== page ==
Comprehensive vision needed to fix the teacher salary crisis
It’s rare these days to find much consensus on anything related to public education in North Carolina. That’s why it’s encouraging to see such widespread agreement that our state is truly in the midst of a teacher salary crisis. Where there’s less agreement is on what we should do about it.
Last month, state leaders announced a plan to raise base pay for starting teachers to $35,000 by 2015, but left the state’s underlying salary schedule intact. This month, the Educator Effectiveness and Compensation Task Force has held its first meeting to consider alternatives to the statewide schedule.
As task force members, lawmakers and advocates work toward the 2014 legislative session, what we’re likely to see is a pile of piecemeal proposals -- starting salaries here, performance bonuses there. What we should aim for instead is a comprehensive vision of an updated compensation system -- one that’s built to improve student learning, by increasing the chances that every student has an excellent teacher.
Toward that goal, we know a few things from research and national best practice that ought to guide policymakers’ and advocates’ work.
North Carolina needs salary increases for teachers at all levels of experience. Increasing salaries for early-career teachers is a crucial first step, because we’re losing the largest number of teachers in those years, and our schools must compete with neighboring states for top graduates.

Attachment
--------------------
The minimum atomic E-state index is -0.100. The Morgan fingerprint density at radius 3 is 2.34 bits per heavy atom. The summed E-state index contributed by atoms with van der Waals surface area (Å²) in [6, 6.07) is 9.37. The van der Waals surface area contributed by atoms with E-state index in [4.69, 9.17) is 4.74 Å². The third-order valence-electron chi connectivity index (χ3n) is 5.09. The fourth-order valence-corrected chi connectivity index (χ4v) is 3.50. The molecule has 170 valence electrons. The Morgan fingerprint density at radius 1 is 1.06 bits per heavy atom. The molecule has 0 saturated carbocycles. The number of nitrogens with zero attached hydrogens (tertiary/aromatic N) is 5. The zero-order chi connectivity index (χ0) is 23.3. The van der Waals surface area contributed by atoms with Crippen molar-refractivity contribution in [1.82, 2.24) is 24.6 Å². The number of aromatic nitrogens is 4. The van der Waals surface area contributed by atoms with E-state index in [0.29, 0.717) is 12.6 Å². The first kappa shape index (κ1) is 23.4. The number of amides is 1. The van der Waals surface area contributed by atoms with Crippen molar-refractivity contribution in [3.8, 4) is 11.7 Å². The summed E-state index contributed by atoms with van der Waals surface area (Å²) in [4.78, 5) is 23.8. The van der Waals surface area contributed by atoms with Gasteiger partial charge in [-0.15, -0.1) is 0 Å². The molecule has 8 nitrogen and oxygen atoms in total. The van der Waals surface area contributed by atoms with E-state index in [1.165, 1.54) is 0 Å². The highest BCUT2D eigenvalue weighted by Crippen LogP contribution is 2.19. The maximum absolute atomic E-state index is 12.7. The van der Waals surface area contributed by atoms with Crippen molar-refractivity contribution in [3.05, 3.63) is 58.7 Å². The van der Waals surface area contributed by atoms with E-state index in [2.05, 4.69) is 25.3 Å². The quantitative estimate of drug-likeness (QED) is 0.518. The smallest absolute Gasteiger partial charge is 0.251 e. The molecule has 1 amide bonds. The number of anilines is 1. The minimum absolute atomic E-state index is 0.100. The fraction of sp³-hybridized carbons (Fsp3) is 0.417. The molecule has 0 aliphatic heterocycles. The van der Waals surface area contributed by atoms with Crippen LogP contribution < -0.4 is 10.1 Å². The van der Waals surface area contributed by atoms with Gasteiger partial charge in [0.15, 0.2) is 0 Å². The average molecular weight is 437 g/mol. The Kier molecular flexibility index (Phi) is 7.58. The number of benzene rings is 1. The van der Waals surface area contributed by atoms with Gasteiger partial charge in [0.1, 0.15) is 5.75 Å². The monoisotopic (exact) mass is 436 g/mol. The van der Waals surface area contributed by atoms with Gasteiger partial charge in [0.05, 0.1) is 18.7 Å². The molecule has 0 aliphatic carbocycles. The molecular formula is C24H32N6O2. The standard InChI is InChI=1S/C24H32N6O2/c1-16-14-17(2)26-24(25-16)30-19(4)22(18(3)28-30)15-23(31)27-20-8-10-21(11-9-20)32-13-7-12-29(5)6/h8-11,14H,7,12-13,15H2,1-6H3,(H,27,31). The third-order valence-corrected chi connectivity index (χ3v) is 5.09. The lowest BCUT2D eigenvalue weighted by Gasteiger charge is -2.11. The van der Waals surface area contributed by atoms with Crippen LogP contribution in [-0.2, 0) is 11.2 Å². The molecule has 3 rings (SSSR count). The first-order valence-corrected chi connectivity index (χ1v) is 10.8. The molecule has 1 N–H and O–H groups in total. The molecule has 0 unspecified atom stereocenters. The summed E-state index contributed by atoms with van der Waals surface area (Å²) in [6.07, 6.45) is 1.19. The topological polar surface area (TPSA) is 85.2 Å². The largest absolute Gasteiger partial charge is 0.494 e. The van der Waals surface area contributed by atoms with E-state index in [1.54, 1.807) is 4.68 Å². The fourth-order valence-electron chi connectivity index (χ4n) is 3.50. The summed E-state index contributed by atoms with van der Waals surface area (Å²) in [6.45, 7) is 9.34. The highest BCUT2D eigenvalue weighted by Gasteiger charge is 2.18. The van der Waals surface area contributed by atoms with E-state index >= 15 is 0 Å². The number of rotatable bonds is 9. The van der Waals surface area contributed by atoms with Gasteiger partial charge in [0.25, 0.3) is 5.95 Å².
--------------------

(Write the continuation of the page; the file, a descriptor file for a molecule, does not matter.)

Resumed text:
But all North Carolina teachers have seen their wages drop an average of 16 percent over the past decade. Research confirms that pay matters -- to everyone. But competitive salaries matter even more to top performers -- exactly the teachers North Carolina schools can’t afford to lose.
Understand what performance pay can and can’t do. Research has convincingly shown that merit bonuses won’t make teachers more effective. Anyone who has been in a public school recently knows that most teachers are working their tails off, and a bonus aimed at encouraging them to work harder is just insulting.
On the other hand, rewarding success can change who enters and stays in the profession -- by attracting more high-potential candidates and encouraging great teachers to stick around. And improving recruitment and retention among top-performers increases performance overall.
But to work well, performance-driven compensation must be fair, sustainable, and encourage leadership and collaboration. In contrast to current law -- a 25 percent cap on the number of teachers who can earn just $5,000 over four years -- successful programs commit real money to teachers who show consistent excellence, and give them meaningful opportunities to grow and lead in their careers.
There may be a bright side to North Carolina’s current salary crisis. It presents a great opportunity to make overdue investments in our state’s great teachers, based on factors that matter most to students’ success. But we must keep that big picture in mind, and not get distracted by piecemeal plans that only address – or appear to address – one part of a very big problem.
Julie Kowal is executive director of CarolinaCAN: The North Carolina Campaign for Achievement Now.